On Wednesday, Mumbai terror victim called his wife to say he was going to the Chabad House to pray.
By TOVAH LAZAROFF
Bentzion Kruman, who survived an earthquake in China earlier this year, was killed when a terrorist invaded the Mumbai Chabad House where he had stopped briefly on Wednesday for the afternoon minhah prayer. A Zaka rescue and recovery organization spokesman told The Jerusalem Post that Kruman was found in the library slumped over an open Talmud.
On Saturday night, hours after hearing of Kruman's death, his relative Binyamin Fogel told the Post that the presence in that building of his beloved friend was entirely accidental.
Kruman, 28, had gone to India at the request of his friend, Rabbi Leibish Teitelbaum, to help supervise kashrut. Teitelbaum was also killed in the attack.
"Bentzion was not supposed to be there. But [Teitelbaum] asked him to go as a personal favor," Fogel said.
They had been scheduled to head out earlier this month, but the short trip was delayed to last week as a result of visa problems. The pair were scheduled leave India on Thursday so they could be back in Israel for Shabbat.
On Wednesday, Teitelbaum called his wife to say they were going to the Chabad House to pray.
At the family's Bat Yam home, Kruman's wife initially did not even know that her husband was in the Chabad House. At home with three children - aged five, two and eight months - she began to worry when she could not reach him. News of the attack only made her more anxious.
Her fears and that of her family were confirmed when contact was made with Teitelbaum's relatives and they learned that the two men had been in the building at the time of the attack.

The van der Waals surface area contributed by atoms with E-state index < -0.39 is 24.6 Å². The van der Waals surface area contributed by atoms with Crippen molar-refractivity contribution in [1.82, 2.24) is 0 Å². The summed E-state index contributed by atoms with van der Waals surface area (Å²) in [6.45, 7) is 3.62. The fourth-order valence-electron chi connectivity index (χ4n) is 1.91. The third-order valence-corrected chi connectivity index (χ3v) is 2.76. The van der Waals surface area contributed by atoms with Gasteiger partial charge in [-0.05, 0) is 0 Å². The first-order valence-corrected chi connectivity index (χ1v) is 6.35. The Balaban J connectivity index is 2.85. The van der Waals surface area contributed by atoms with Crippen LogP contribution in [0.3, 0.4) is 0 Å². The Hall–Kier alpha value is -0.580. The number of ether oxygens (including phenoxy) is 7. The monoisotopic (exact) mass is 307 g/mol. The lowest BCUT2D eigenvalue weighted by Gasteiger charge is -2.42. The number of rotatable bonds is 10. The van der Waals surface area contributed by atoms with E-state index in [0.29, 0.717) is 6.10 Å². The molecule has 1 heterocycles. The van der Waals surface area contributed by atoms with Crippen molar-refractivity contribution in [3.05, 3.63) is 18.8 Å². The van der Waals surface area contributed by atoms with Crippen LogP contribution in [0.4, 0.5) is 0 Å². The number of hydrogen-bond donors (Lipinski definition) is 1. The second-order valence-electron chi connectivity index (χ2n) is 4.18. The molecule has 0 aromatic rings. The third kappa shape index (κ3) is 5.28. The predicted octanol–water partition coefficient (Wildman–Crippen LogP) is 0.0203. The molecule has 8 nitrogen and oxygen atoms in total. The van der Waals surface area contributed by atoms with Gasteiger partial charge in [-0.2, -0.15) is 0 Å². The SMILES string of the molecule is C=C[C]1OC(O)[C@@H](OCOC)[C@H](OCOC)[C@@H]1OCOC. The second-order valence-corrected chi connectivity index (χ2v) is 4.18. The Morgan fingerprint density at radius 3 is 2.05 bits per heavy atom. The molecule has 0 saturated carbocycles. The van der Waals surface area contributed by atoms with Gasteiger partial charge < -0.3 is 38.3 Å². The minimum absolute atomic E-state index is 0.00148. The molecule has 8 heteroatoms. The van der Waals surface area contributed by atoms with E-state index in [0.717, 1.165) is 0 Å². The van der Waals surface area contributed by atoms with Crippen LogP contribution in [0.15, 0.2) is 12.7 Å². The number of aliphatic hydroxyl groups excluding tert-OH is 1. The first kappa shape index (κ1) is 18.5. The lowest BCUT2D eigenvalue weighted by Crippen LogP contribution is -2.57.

"There was so much misinformation," said Fogel. Initially they were hopeful that maybe the men had left before the attack and were hiding somewhere, unable to call.
But the reports they head from Israeli officials and people on the ground in India continued to paint a bleak picture. Someone checked at the men's hotel and confirmed that they had not been there since Wednesday.
By Friday, it was clear that they were probably at the Chabad House. Right before Shabbat the family spoke with an official from Foreign Ministry who said that nothing was known yet, so the family entered Shabbat without any word on Bentzion's fate.
They prayed for the best over Shabbat, even as some of the visitors to the Bat Yam home told them that the death had been reported on the news.
Official word, however, did not come until Saturday night, said Fogel.
"During Shabbat we lived with the hope that we would have good news," he said. But as night descended on Saturday and they parted from the Sabbath, their worst fears were confirmed.
During the ordeal, Kruman's parents had been on a trip to the United States with one of his brothers to attend a wedding in New York. Although Kruman was born in Israel, according to Fogel, his father is from Chicago. He believed they heard the terrible news before the start of Shabbat there and were now trying to get on a flight back to Israel.
"I still do not believe that he won't return," said Fogel, who last spoke with Kruman on November 20.
He recalled how proud Kruman was of his oldest son, who was just learning to read and study in school. "Bentzion was a very special person. He was so happy."
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